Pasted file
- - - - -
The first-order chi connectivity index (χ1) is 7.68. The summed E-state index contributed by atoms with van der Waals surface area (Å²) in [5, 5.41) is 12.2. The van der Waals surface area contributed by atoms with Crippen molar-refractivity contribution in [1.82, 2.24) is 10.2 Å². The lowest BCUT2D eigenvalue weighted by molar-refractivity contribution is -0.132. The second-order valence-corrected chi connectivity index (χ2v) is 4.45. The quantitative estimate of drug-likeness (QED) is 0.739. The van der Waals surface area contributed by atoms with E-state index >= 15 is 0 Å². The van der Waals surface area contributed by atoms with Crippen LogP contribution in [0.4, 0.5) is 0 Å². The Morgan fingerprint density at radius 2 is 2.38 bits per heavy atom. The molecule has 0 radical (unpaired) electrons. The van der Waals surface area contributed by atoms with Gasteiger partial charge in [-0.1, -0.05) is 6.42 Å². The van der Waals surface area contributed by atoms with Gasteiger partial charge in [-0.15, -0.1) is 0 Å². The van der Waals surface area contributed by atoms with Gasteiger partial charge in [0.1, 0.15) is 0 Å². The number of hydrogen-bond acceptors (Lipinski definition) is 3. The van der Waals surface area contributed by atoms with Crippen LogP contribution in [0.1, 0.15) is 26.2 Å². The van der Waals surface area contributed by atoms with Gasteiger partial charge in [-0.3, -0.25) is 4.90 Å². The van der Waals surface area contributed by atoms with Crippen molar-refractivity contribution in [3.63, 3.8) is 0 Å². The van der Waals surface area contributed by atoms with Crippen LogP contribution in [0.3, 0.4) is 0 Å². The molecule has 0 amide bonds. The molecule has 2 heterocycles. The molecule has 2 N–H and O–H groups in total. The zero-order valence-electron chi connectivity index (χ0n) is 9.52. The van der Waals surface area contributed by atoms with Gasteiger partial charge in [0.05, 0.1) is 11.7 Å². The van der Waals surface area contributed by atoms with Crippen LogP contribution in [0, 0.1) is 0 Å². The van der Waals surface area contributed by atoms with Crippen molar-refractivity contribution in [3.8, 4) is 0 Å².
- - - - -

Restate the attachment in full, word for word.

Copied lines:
The first-order chi connectivity index (χ1) is 7.68. The summed E-state index contributed by atoms with van der Waals surface area (Å²) in [5, 5.41) is 12.2. The van der Waals surface area contributed by atoms with Crippen molar-refractivity contribution in [1.82, 2.24) is 10.2 Å². The lowest BCUT2D eigenvalue weighted by molar-refractivity contribution is -0.132. The second-order valence-corrected chi connectivity index (χ2v) is 4.45. The quantitative estimate of drug-likeness (QED) is 0.739. The van der Waals surface area contributed by atoms with E-state index >= 15 is 0 Å². The van der Waals surface area contributed by atoms with Crippen LogP contribution in [0.4, 0.5) is 0 Å². The Morgan fingerprint density at radius 2 is 2.38 bits per heavy atom. The molecule has 0 radical (unpaired) electrons. The van der Waals surface area contributed by atoms with Gasteiger partial charge in [-0.1, -0.05) is 6.42 Å². The van der Waals surface area contributed by atoms with Gasteiger partial charge in [-0.15, -0.1) is 0 Å². The van der Waals surface area contributed by atoms with Gasteiger partial charge in [0.1, 0.15) is 0 Å². The number of hydrogen-bond acceptors (Lipinski definition) is 3. The van der Waals surface area contributed by atoms with Crippen LogP contribution in [0.1, 0.15) is 26.2 Å². The van der Waals surface area contributed by atoms with Gasteiger partial charge in [-0.3, -0.25) is 4.90 Å². The van der Waals surface area contributed by atoms with Crippen molar-refractivity contribution in [3.63, 3.8) is 0 Å². The van der Waals surface area contributed by atoms with Crippen LogP contribution in [0.3, 0.4) is 0 Å². The molecule has 0 amide bonds. The molecule has 2 heterocycles. The molecule has 2 N–H and O–H groups in total. The zero-order valence-electron chi connectivity index (χ0n) is 9.52. The van der Waals surface area contributed by atoms with Gasteiger partial charge in [0.05, 0.1) is 11.7 Å². The van der Waals surface area contributed by atoms with Crippen LogP contribution in [0, 0.1) is 0 Å². The van der Waals surface area contributed by atoms with Crippen molar-refractivity contribution in [3.8, 4) is 0 Å².